When it comes to my entertainment preferences, “comics” in all its myriad forms – comic books, comic strips, graphic novels, cartoons, movies, TV shows – are and will always be my first love. Just as my second entertainment love will always be monsters, especially giant monsters. So I may well burst with joy as Marvel Comics devotes one of its huge publishing events to its glorious monsters of the 1960s and beyond.
Monsters Unleashed Prelude [$34.99] is a 264-page collection of 13 of the giant monster stories by Stan Lee, Larry Lieber, Jack Kirby, Dick Ayers and Steve Ditko. These are creatures whose names sound like someone spilled letterer Artie Simek’s box of sound effects. Goom! Googam! Orrgo! Moomba! Rommbu! Blip! Groot! Grottu! Vandoom! Backing up these thirteen tales, we have more recent stories from Fearless Defenders, Marvel Zombies, Moon Girl and Devil Dinosaur, and Totally Awesome Hulk. Excuse my squeals of delight.
The giant monster stories of the 1960s often featured what I call “outsider heroes.” The scientists who are mocked for their “crazy” theories or slight builds or shyness. The novelist trying to relax with his family. The escaped criminal. Even the ones who fit the traditional heroic image had a realism to their characters that spoke to me. Some of these stories were man versus monsters. Some were morality plays. Some were man versus man with the monsters a bit harder to recognize. I loved them all and, on rereading them so many decades later, find them just as much fun as ever.
Comics history digression. There have been many alternative facts about how these stories were created. The real truth comes from my friend Larry Lieber:
Stan would come up with the basic idea, sometimes in sessions with Larry. Then Larry would write a full script for artist Jack Kirby. Jack, recognized as one of the greatest storytellers in comics, was likely allowed to adjust these scripts for more dramatic visuals. The nutty names were Stan’s, the scripts were Larry’s and, almost certainly, the creature designs were Jack’s.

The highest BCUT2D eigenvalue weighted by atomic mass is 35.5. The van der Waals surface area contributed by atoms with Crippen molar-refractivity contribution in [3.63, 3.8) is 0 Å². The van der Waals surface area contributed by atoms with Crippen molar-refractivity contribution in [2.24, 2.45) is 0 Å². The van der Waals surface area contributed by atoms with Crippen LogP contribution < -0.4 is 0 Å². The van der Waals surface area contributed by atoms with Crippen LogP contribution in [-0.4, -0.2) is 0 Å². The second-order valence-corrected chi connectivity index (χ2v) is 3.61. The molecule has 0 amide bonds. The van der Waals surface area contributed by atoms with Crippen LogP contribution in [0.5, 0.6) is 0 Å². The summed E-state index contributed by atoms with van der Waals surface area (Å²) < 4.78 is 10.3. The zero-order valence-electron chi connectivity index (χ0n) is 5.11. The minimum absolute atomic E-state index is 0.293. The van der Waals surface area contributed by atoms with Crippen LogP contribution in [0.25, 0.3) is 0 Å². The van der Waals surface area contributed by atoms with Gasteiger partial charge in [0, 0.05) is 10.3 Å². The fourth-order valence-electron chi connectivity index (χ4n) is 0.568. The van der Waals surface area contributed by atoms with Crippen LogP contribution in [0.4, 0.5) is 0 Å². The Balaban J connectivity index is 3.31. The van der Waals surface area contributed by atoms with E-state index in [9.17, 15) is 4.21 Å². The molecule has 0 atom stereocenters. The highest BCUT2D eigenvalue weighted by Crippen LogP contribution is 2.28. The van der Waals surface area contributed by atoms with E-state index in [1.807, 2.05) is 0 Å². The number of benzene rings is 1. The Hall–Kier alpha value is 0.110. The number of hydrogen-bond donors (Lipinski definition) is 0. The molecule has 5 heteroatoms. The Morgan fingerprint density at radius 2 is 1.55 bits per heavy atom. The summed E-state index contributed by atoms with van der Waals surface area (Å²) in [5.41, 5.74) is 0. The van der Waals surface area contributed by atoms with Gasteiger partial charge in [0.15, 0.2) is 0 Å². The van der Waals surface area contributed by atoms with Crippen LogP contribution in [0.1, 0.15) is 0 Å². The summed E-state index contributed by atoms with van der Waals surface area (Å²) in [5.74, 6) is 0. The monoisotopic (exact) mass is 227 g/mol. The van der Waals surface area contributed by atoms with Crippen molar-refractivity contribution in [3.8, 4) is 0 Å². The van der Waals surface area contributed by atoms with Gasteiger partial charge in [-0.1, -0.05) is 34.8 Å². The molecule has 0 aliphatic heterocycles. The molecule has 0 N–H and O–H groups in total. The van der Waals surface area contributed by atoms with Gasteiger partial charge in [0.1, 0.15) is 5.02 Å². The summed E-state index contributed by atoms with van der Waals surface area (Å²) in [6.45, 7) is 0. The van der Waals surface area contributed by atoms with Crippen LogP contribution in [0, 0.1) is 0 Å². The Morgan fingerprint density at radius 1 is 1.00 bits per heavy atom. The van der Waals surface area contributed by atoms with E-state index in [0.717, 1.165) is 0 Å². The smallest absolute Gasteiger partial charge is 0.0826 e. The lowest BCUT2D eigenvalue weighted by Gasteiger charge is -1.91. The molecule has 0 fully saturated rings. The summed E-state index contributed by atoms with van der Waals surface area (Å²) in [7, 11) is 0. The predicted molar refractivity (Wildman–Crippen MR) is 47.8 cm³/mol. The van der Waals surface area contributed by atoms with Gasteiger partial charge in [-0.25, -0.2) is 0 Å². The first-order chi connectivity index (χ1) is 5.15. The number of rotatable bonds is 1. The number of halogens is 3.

These giant monster stories appeared in titles like Strange Tales, Tales to Astonish and Tales of Suspense. Many of the earliest ones were six or seven pages in length. Somewhere along the line, they were expanded to twelve or thirteen pages, which allowed Kirby to draw bigger panels and even full-page shots that looked like movie posters. At least they did to me.
The more recent stories in this collection don’t take me back to my youth, but they are fine efforts. They have me eagerly awaiting the full-blown invasion of these classic-to-me monsters into the Marvel Universe. And I’m squealing again.
Brad Meltzer and Christopher Eliopoulos’ “Ordinary People Change the World” series of children’s books continues with the release of I am Jim Henson [Dial Books; $14.99] last month. Meltzer is better known as a political thriller and non-fiction writer, but has also written for comic books and created TV shows. Eliopoulos is widely regarded as one of the best cartoonists in comics. If I’m recalling correctly, this is the thirteenth book in the series.
Henson was a born performer and a master of imagination. With his Muppets, he made children and grown-ups alike delight in the world around them, embrace worlds beyond their own, laugh at the comedy of the real and unreal, and learn about themselves, about others, about math and science and so much more. Henson and his characters invited us to explore and feel and grow and love. His contribution to our society is and remains immense.
Meltzer and Eliopoulos use Henson’s life to inspire young readers. In these books, the subjects narrate their stories and are shown as children themselves. This method speaks to the children who enjoy these books and to adults who can embrace that sense of wonder of their youth. I love the series without reservation and recommend each and every one of the books in it.
Birthday hint: The books make great gifts for young children. With subjects including George Washington, Helen Keller, Lucille Ball, Albert Einstein, Rosa Parks and more, you’re sure to find one that will appeal to that birthday boy or girl in your life.
I’ve been reading a lot of Shigeru Mizuki manga of late. In recent months, I’ve praised his Kitaro comics and his four-volume Showa: A History of Japan. This week, I’m praising NonNonBa [Drawn and Quarterly; $26.95], which was first published in English in 2012. One of the wonderful things about our modern comics world is that brilliant works like this often remain available for years after their initial release, either though booksellers or through public and school libraries.
“NonNonBa” is a contraction for the Japanese words for grandmother and a person who serves Buddha. As seen in Mizuki’s Showa volumes, this woman was family, ally and spirit guide to the young mangaka to be. In this warm and fanciful memoir, autobiography mixed with ghost stories, the focus is on Mizuki and his relationship with his grandmother. She was his guide to the spirit world and his support when life dealt him hard blows. The artist loved her and, once you read this 432-page softcover, you will, too.
Choosing my “pick of the week” this time around wasn’t easy. There is my nostalgic love for the Marvel monsters of the 1960s. There is my continuing admiration for what Meltzer and Eliopoulos are doing with their “Ordinary People Change the World” series. It came down to the sheer artistry of Mizuki in sharing his life and his beloved grandmother with his readers.
NonNonBa is my pick of the week. It earns my highest recommendation and that extends to all of Mizuki’s work. He was truly one of the greatest comics artists of all time.
I’ll be back next week with more reviews.
© 2017 Tony Isabella